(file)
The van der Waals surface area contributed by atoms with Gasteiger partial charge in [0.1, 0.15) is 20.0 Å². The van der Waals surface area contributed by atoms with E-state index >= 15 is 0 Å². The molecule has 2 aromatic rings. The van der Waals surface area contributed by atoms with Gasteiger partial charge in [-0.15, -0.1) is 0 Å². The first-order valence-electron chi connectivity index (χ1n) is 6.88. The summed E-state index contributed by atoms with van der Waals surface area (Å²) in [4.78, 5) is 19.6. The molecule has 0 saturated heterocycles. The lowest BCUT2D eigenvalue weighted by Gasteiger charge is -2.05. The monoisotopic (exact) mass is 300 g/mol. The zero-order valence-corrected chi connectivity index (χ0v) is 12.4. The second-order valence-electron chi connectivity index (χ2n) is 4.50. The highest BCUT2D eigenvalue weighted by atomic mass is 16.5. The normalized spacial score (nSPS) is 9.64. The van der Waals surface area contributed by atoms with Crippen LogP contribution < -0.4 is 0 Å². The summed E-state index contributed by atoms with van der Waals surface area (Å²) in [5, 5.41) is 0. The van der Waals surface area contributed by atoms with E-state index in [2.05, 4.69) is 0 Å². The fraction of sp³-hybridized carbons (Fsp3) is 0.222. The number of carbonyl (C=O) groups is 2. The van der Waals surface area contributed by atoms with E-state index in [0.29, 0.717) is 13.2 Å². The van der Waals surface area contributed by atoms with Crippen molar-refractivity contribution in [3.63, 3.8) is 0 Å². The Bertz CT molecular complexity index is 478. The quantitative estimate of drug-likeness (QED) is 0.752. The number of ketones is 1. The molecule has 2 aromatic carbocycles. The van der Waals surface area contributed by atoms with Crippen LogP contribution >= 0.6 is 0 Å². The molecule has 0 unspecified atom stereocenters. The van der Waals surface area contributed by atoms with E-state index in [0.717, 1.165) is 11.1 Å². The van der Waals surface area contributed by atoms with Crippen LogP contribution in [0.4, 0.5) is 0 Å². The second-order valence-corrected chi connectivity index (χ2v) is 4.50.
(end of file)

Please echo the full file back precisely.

The van der Waals surface area contributed by atoms with Gasteiger partial charge in [0.1, 0.15) is 20.0 Å². The van der Waals surface area contributed by atoms with E-state index >= 15 is 0 Å². The molecule has 2 aromatic rings. The van der Waals surface area contributed by atoms with Gasteiger partial charge in [-0.15, -0.1) is 0 Å². The first-order valence-electron chi connectivity index (χ1n) is 6.88. The summed E-state index contributed by atoms with van der Waals surface area (Å²) in [4.78, 5) is 19.6. The molecule has 0 saturated heterocycles. The lowest BCUT2D eigenvalue weighted by Gasteiger charge is -2.05. The monoisotopic (exact) mass is 300 g/mol. The zero-order valence-corrected chi connectivity index (χ0v) is 12.4. The second-order valence-electron chi connectivity index (χ2n) is 4.50. The highest BCUT2D eigenvalue weighted by atomic mass is 16.5. The normalized spacial score (nSPS) is 9.64. The van der Waals surface area contributed by atoms with Crippen LogP contribution < -0.4 is 0 Å². The summed E-state index contributed by atoms with van der Waals surface area (Å²) in [5, 5.41) is 0. The van der Waals surface area contributed by atoms with E-state index in [2.05, 4.69) is 0 Å². The fraction of sp³-hybridized carbons (Fsp3) is 0.222. The number of carbonyl (C=O) groups is 2. The van der Waals surface area contributed by atoms with E-state index in [0.29, 0.717) is 13.2 Å². The van der Waals surface area contributed by atoms with Crippen molar-refractivity contribution in [3.63, 3.8) is 0 Å². The Bertz CT molecular complexity index is 478. The quantitative estimate of drug-likeness (QED) is 0.752. The number of ketones is 1. The molecule has 2 aromatic carbocycles. The van der Waals surface area contributed by atoms with Crippen LogP contribution >= 0.6 is 0 Å². The molecule has 0 unspecified atom stereocenters. The van der Waals surface area contributed by atoms with E-state index in [0.717, 1.165) is 11.1 Å². The van der Waals surface area contributed by atoms with Crippen LogP contribution in [0.4, 0.5) is 0 Å². The second-order valence-corrected chi connectivity index (χ2v) is 4.50.